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View Full Version : I need urgent advice! - Graphic cards compatibility.



itzike
06-13-2004, 12:21 AM
Hi.

I'm developing an application with 2D GUI implemented using OpenGL. The development was on MAC, and it works fine. On windows, I have some problems in some graphic cards on different windows machines (mostly windows XP).

This app. uses OpenGL only for GUI.
The common user is sound men.
The app. requirement should not contain specific graphic cards.

I would like to get your advice in order to decide if implementing the GUI using OpenGL was a good decision or I have to find an alternative.

My main considerations are:
1. What is the cost (development efforts) of full graphic cards compatibility support (Using OpenGL).
2. What kind of problems in performance I might have. (Such as very slow drawing in some graphics cards (Matrox G450) while using glDrawPixels).

Any other consideration you suggest.

Any suggestion how to implement it in a better way?

Thanks a lot.
Itzik.Itzik.

AdrianD
06-13-2004, 05:38 AM
Originally posted by itzike:
Hi.
My main considerations are:
1. What is the cost (development efforts) of full graphic cards compatibility support (Using OpenGL).
2. What kind of problems in performance I might have. (Such as very slow drawing in some graphics cards (Matrox G450) while using glDrawPixels).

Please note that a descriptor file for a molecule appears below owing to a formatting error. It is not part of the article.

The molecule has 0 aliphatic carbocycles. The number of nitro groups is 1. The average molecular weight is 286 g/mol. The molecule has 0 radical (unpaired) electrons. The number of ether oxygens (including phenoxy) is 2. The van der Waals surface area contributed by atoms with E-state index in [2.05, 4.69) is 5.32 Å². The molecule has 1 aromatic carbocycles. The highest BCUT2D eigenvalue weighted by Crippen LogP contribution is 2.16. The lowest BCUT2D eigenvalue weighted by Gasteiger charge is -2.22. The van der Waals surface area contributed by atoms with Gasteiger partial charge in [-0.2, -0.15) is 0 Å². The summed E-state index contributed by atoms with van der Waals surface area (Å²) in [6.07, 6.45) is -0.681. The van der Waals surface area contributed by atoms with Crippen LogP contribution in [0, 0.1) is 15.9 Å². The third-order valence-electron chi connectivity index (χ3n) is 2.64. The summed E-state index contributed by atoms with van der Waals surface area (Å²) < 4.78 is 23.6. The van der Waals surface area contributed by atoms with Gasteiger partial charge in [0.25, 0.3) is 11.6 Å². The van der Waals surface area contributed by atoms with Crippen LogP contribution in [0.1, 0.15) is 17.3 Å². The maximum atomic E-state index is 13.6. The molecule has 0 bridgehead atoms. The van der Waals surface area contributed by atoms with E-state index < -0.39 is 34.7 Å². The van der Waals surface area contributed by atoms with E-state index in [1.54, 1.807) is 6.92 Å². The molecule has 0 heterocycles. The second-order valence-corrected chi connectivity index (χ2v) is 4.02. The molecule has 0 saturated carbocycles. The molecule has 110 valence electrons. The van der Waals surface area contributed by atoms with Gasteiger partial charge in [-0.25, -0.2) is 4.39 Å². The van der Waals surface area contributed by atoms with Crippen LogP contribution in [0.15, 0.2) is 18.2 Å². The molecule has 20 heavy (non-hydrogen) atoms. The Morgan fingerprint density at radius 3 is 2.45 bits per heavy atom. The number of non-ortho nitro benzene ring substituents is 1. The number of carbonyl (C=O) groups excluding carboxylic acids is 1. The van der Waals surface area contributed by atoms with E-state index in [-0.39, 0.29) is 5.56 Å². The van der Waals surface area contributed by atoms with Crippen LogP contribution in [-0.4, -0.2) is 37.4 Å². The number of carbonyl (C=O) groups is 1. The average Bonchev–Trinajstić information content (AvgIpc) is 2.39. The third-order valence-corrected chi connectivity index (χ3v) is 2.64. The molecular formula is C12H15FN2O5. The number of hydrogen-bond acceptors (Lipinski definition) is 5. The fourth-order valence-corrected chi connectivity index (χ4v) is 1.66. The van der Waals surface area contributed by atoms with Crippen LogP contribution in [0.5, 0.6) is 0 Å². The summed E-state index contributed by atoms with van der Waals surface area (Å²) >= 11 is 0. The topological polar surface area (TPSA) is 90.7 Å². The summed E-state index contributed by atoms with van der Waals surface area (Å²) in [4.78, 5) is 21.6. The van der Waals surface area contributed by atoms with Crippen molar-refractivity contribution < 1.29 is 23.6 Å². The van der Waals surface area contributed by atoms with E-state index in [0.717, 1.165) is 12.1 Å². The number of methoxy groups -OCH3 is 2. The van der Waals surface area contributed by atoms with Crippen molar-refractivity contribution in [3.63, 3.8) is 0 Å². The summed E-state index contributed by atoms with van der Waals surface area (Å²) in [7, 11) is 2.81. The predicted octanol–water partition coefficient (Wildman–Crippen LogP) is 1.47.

Any other consideration you suggest.
glDrawPixels is on most older graphics-hardware a real pain. it is very slow... (some new hw, can handle it fast enough, but you can't count on this)

when you are already drawing your gui-items using textured quads, there should be no problems at all, as long as you use only the opengl1.1-core functions.

jwatte
06-13-2004, 07:10 AM
I have found that the bottom 15% of the market of machines sold TODAY have OpenGL drivers that are buggy enough that you can't ship a rich, commercial OpenGL application on them.

Thus, you have to legislate something like "NVIDIA, ATI or Intel graphics only, please", or you'll have to re-implement your UI either using regular widgets (GDI), or using Direct3D. However, even with Direct3D, driver quality varies.